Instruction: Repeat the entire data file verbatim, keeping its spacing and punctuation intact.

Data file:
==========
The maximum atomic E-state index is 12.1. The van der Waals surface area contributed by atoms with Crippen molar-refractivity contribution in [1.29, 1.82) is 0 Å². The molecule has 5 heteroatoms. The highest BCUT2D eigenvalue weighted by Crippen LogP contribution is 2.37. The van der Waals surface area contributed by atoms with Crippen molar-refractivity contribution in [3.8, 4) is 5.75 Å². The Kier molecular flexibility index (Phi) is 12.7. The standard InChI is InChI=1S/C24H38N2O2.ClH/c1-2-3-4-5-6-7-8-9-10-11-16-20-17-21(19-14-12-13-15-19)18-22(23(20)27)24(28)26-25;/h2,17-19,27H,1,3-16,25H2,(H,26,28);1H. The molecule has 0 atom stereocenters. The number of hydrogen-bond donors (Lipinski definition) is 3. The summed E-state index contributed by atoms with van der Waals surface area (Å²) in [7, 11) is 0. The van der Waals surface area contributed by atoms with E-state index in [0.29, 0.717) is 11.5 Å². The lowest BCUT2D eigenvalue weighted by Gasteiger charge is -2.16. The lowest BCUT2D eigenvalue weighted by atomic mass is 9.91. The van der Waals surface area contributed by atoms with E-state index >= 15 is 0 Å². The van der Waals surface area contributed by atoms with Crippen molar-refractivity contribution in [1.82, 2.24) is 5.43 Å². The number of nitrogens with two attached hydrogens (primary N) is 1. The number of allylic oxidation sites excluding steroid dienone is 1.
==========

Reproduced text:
The maximum atomic E-state index is 12.1. The van der Waals surface area contributed by atoms with Crippen molar-refractivity contribution in [1.29, 1.82) is 0 Å². The molecule has 5 heteroatoms. The highest BCUT2D eigenvalue weighted by Crippen LogP contribution is 2.37. The van der Waals surface area contributed by atoms with Crippen molar-refractivity contribution in [3.8, 4) is 5.75 Å². The Kier molecular flexibility index (Phi) is 12.7. The standard InChI is InChI=1S/C24H38N2O2.ClH/c1-2-3-4-5-6-7-8-9-10-11-16-20-17-21(19-14-12-13-15-19)18-22(23(20)27)24(28)26-25;/h2,17-19,27H,1,3-16,25H2,(H,26,28);1H. The molecule has 0 atom stereocenters. The number of hydrogen-bond donors (Lipinski definition) is 3. The summed E-state index contributed by atoms with van der Waals surface area (Å²) in [7, 11) is 0. The van der Waals surface area contributed by atoms with E-state index in [0.29, 0.717) is 11.5 Å². The lowest BCUT2D eigenvalue weighted by Gasteiger charge is -2.16. The lowest BCUT2D eigenvalue weighted by atomic mass is 9.91. The van der Waals surface area contributed by atoms with E-state index >= 15 is 0 Å². The van der Waals surface area contributed by atoms with Crippen molar-refractivity contribution in [1.82, 2.24) is 5.43 Å². The number of nitrogens with two attached hydrogens (primary N) is 1. The number of allylic oxidation sites excluding steroid dienone is 1.